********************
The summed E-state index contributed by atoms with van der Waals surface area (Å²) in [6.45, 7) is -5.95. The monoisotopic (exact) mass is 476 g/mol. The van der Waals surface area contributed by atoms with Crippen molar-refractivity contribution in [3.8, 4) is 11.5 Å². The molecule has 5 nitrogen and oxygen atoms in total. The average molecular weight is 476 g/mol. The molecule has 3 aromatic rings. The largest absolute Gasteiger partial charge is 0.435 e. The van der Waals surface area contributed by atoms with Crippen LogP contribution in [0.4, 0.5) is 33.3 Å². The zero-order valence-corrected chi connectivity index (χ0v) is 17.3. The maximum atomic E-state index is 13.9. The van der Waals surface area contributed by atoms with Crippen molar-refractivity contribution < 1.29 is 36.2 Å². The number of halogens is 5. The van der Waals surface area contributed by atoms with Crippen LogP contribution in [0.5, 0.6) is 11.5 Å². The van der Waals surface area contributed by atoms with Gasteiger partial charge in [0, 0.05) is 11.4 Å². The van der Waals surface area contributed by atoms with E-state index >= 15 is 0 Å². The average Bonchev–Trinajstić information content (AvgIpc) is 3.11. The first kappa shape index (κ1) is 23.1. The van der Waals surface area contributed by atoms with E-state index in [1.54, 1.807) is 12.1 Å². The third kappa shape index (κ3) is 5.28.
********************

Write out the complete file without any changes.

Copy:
The summed E-state index contributed by atoms with van der Waals surface area (Å²) in [6.45, 7) is -5.95. The monoisotopic (exact) mass is 476 g/mol. The van der Waals surface area contributed by atoms with Crippen molar-refractivity contribution in [3.8, 4) is 11.5 Å². The molecule has 5 nitrogen and oxygen atoms in total. The average molecular weight is 476 g/mol. The molecule has 3 aromatic rings. The largest absolute Gasteiger partial charge is 0.435 e. The van der Waals surface area contributed by atoms with Crippen LogP contribution in [0.4, 0.5) is 33.3 Å². The zero-order valence-corrected chi connectivity index (χ0v) is 17.3. The maximum atomic E-state index is 13.9. The van der Waals surface area contributed by atoms with Crippen molar-refractivity contribution < 1.29 is 36.2 Å². The number of halogens is 5. The van der Waals surface area contributed by atoms with Crippen LogP contribution in [0.5, 0.6) is 11.5 Å². The van der Waals surface area contributed by atoms with Gasteiger partial charge in [0, 0.05) is 11.4 Å². The van der Waals surface area contributed by atoms with E-state index >= 15 is 0 Å². The average Bonchev–Trinajstić information content (AvgIpc) is 3.11. The first kappa shape index (κ1) is 23.1. The van der Waals surface area contributed by atoms with E-state index in [1.54, 1.807) is 12.1 Å². The third kappa shape index (κ3) is 5.28.